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Mortgage Modification: Another Hurdle for Some

January 2nd, 2009

If you took out a ‘piggyback’ second mortgage (aka a ‘junior-lien loan’) to cover, say, your down payment or private mortgage insurance (PMI), then you may have problems if you need a loan modification. Read the rest of this entry »

Refinancing a Mortgage? Don’t Forget “Consolidation and Assignment”

December 29th, 2008

This blog isn’t really supposed to be about tips, and hints. But, a couple of days ago, the New York Times gave such a good piece mortgage advice that I just have to pass it on. Read the rest of this entry »

Rates Down, Credit Scores Up: What to Do When Your Bank Says No

September 16th, 2008

Recent goings-on in the financial markets, particularly the government take-over of Fannie Mae and Freddie Mac, made mortgage rates more affordable but loans less attainable. So what should you do if you don’t have a cookie-cutter file, with 5 years on the job, 20% down, and perfect credit? Are the days of 40 or 50 year terms, interest-only or payment option ARMs over for good?

According to Bloomberg, probably–at least at your larger banks. “Tighter standards assure the loans are less likely to fail, but also have had the unfortunate effect of limiting the ability of some first-time home buyers to enter the market,” said Sara Tinsley Demarest, spokeswoman for the Washington-based Mortgage Bankers Association.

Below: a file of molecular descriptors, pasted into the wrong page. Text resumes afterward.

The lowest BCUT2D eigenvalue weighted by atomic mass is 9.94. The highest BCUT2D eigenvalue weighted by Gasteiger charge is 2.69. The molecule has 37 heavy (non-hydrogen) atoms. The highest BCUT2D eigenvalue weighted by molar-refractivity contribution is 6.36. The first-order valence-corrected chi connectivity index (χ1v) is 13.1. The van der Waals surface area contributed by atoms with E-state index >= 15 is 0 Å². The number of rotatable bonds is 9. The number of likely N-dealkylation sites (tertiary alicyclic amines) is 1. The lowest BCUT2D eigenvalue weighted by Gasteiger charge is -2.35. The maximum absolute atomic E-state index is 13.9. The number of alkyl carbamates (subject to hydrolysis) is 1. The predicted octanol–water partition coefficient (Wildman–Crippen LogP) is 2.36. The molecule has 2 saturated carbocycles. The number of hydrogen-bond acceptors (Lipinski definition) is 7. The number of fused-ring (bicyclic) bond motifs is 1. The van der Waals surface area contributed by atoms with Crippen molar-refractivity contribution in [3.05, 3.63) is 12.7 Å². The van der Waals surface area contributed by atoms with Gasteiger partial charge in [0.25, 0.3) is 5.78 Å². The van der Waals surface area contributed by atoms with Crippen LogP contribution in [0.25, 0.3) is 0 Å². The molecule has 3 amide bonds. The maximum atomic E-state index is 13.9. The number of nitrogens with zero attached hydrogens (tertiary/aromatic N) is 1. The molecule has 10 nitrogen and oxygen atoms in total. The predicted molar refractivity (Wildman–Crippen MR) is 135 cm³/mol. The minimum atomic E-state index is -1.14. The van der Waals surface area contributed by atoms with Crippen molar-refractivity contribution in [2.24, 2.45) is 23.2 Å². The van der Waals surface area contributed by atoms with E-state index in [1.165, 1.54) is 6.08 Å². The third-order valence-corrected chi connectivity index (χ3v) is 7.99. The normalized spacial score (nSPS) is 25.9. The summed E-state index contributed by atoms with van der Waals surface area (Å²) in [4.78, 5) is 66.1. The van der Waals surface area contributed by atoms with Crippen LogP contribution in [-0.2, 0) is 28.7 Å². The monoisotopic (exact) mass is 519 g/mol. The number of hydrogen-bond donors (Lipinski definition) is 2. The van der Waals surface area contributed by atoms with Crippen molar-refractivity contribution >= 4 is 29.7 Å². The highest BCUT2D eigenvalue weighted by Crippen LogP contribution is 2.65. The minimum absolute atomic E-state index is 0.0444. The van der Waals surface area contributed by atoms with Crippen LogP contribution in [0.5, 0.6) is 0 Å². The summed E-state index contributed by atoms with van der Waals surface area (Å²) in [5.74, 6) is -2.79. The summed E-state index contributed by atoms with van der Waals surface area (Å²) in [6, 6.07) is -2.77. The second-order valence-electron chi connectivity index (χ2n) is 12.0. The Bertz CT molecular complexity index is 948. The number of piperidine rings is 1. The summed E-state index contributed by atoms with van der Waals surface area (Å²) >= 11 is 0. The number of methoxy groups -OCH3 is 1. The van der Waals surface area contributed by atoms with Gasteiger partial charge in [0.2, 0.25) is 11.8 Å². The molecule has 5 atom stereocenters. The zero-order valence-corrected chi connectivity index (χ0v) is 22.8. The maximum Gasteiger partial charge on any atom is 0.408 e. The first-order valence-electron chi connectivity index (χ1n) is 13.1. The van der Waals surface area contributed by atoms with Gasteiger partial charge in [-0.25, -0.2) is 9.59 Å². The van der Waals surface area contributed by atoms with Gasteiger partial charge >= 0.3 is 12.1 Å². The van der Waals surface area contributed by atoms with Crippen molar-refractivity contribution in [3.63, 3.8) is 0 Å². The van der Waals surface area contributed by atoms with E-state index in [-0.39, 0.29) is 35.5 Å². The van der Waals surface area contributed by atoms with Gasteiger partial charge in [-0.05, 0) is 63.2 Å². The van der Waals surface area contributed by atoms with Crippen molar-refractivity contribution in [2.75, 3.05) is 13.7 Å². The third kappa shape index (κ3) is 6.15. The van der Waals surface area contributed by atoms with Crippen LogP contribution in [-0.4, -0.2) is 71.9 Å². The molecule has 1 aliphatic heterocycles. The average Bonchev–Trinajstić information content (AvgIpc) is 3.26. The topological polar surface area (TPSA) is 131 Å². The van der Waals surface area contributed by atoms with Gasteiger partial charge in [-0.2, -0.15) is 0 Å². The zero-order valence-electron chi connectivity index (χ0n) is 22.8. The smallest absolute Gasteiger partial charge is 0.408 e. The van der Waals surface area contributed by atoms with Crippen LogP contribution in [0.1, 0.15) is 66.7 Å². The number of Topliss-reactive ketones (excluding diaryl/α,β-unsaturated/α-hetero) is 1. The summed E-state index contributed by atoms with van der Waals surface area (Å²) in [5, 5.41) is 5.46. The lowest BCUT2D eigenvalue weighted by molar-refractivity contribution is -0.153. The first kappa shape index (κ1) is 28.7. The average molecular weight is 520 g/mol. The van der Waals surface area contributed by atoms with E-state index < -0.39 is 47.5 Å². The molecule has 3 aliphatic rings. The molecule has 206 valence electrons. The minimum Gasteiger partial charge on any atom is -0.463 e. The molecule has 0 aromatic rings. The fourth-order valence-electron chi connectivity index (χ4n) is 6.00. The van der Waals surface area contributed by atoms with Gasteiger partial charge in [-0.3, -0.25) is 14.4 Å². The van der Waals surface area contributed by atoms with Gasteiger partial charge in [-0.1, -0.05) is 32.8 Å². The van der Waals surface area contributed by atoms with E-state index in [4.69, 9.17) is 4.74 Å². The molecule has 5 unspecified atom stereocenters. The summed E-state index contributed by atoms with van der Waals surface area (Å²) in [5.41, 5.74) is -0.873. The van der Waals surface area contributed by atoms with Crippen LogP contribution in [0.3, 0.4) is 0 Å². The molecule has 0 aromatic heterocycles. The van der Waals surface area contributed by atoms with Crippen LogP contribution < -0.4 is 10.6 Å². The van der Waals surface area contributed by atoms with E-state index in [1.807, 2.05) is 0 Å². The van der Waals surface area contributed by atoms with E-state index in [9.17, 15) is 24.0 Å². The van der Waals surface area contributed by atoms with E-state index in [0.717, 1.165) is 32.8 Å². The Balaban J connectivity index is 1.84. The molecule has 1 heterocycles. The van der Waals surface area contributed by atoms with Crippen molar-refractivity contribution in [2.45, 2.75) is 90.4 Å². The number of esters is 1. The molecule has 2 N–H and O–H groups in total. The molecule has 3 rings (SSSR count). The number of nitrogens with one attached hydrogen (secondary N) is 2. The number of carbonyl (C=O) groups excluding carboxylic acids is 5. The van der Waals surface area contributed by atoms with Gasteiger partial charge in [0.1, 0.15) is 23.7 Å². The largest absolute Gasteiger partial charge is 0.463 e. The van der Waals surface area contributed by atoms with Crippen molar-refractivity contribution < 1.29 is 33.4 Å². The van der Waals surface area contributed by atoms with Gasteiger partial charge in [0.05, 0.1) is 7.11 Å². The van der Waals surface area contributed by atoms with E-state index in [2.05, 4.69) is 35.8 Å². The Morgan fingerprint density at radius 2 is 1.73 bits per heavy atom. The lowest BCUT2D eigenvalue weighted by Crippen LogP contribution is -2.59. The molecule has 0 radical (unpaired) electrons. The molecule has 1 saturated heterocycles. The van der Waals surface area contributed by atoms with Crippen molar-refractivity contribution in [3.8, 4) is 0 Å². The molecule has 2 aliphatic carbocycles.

Those who financed their homes with Alt-A or non-traditional products have a lot to worry about. If they are facing significant rate resets (which they fully expected to avoid by refinancing or selling) and have not been aided by an increase in home value, they may find it difficult to get out of their loans. This is where, while a bank may not be able to help, a broker may. Non-traditional mortgages are still available. Just be prepared to look harder, pay more, come up with higher down payments, and have better credit. A broker with access to a wide variety of programs may be better equipped to help you with this than a large bank with its conservative offerings.

Look for a loan officer you trust and see what’s available now, and what you may have to do to qualify for it (save more money, show more income when you prepare your taxes, increase your credit score, or pay down your debt). Many feel that in the future, Alt-A programs will make a comeback, though in a more conservative guise. But if you do what you can to make the grade now, you won’t have to rely on the industry changing to accommodate your situation.